The Security Council this afternoon to expanded the military component of the United Nations Mission in Sierra Leone (UNAMSIL) to a maximum of 11,100, including the 260 military observers already deployed, and extended UNAMSIL's mandate for a further six months from today.
Unanimously adopting resolution 1289 (2000), the Council stated the expansion of the force would be subject to a periodic review in the light of conditions on the ground and the progress made in the peace process, in particular, in the disarmament, demobilization and the reintegration programme.
Acting under Chapter VII of the Charter, the Council decided further to revise UNAMSIL's mandate to include the following additional tasks: to provide security at key locations and government buildings, in particular in Freetown, important intersections and major airports, including Lungi airport; facilitate the free flow of people, goods and humanitarian assistance along specified thoroughfares; provide security in and at all sites of the disarmament, demobilization and reintegration programme; coordinate with and assist, in common areas of deployment, the Sierra Leone law enforcement authorities in the discharge of their responsibilities; and guard weapons, ammunition and other military equipment collected from ex-combatants and to assist in their subsequent disposal or destruction. It took note of comments by the Secretary-General in his report, that there would be need for robust new rules of engagement in the light of UNAMSIL's new tasks.
By other terms of the text, the Council authorized UNAMSIL to take the necessary action to fulfil its additional tasks. That included ensuring the security and freedom of movement of its personnel and providing protection to civilians - in its areas of deployment -- under imminent threat of physical violence, taking into account the responsibilities of the Government of Sierra Leone.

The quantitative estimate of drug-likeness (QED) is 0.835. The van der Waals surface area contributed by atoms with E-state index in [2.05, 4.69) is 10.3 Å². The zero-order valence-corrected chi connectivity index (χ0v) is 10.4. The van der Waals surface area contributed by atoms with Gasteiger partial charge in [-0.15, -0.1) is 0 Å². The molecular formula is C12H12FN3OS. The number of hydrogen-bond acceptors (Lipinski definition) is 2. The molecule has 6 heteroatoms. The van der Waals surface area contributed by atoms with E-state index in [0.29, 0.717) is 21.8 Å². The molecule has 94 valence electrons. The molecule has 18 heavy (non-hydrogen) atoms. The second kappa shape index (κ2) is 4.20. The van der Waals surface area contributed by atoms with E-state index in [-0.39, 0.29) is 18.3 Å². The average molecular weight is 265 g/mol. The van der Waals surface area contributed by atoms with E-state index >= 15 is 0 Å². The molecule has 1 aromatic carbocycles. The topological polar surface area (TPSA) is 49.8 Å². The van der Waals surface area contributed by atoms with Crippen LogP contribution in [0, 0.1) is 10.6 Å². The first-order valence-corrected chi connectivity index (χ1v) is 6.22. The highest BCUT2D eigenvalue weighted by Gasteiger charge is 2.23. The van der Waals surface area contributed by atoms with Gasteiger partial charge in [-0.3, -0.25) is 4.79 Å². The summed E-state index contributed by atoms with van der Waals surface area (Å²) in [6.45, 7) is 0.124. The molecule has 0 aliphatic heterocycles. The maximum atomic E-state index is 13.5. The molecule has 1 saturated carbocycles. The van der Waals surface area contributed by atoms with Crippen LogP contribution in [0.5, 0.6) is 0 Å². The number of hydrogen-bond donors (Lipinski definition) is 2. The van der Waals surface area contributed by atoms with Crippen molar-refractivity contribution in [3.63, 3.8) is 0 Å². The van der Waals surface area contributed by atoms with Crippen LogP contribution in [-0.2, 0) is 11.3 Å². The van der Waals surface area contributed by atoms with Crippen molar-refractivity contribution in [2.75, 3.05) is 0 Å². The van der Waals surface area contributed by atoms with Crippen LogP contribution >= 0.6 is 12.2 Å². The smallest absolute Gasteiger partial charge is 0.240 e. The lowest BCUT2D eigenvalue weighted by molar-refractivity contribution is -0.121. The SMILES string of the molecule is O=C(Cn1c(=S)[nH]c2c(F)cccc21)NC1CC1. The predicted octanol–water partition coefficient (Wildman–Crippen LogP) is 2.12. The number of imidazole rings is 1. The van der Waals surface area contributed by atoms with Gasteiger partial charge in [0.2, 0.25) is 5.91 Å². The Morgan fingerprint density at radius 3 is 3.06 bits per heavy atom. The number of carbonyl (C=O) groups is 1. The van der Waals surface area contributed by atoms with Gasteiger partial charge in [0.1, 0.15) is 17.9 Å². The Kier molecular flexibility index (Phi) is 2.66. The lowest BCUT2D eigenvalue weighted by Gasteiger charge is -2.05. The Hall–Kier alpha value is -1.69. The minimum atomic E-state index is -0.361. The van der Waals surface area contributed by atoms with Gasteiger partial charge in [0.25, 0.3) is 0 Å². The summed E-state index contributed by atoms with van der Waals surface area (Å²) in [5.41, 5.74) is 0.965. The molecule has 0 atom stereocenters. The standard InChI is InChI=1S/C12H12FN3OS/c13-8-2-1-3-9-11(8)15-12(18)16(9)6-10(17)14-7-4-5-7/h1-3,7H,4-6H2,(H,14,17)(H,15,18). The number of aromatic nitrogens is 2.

In other action, the Council authorized the increases in the civil affairs, civilian police, administrative and technical personnel of UNAMSIL proposed by the Secretary-General. It welcomed the Secretary-General's intention to establish within UNAMSIL a landmine action office responsible for awareness training of UNAMSIL personnel and for the coordination of mine-action activities of non-governmental organizations and humanitarian agencies operating in Sierra Leone.
The Council stressed the importance of a smooth transition between the Military Observer Group of the Economic Community of West African States (ECOMOG) and UNAMSIL for the successful implementation of the Peace Agreement and the stability of Sierra Leone. Accordingly, all those concerned were urged by the Council to consult over the timing of troop movements and withdrawals.
The Council reiterated the importance of the safety, security and freedom of movement of United Nations and associated personnel, noting that the Government of Sierra Leone and the Revolutionary United Front (RUF) had agreed to provide guarantees towards that end. The Council called upon all the parties in Sierra Leone to respect fully the status of the United Nations and associate personnel.
The Council urged the Government of Sierra Leone, specialized agencies, other multilateral organizations, civil society and Member States to accelerate their efforts to establish the Truth and Reconciliation Commission, the Human Rights Commission and the Commission for the Consolidation of Peace as fully functioning and effective institutions, as provided for under the Peace Agreement. It also emphasized the importance of the exercise by the Government of Sierra Leone of full control over the exploitation of gold, diamonds and other resources for the benefit of the people of the country and in accordance with article VII, paragraph 6, of the Peace Agreement. Accordingly, the Council called for the early and effective operation of the Commission of the Management of Strategic Resources, National Reconstruction and Development.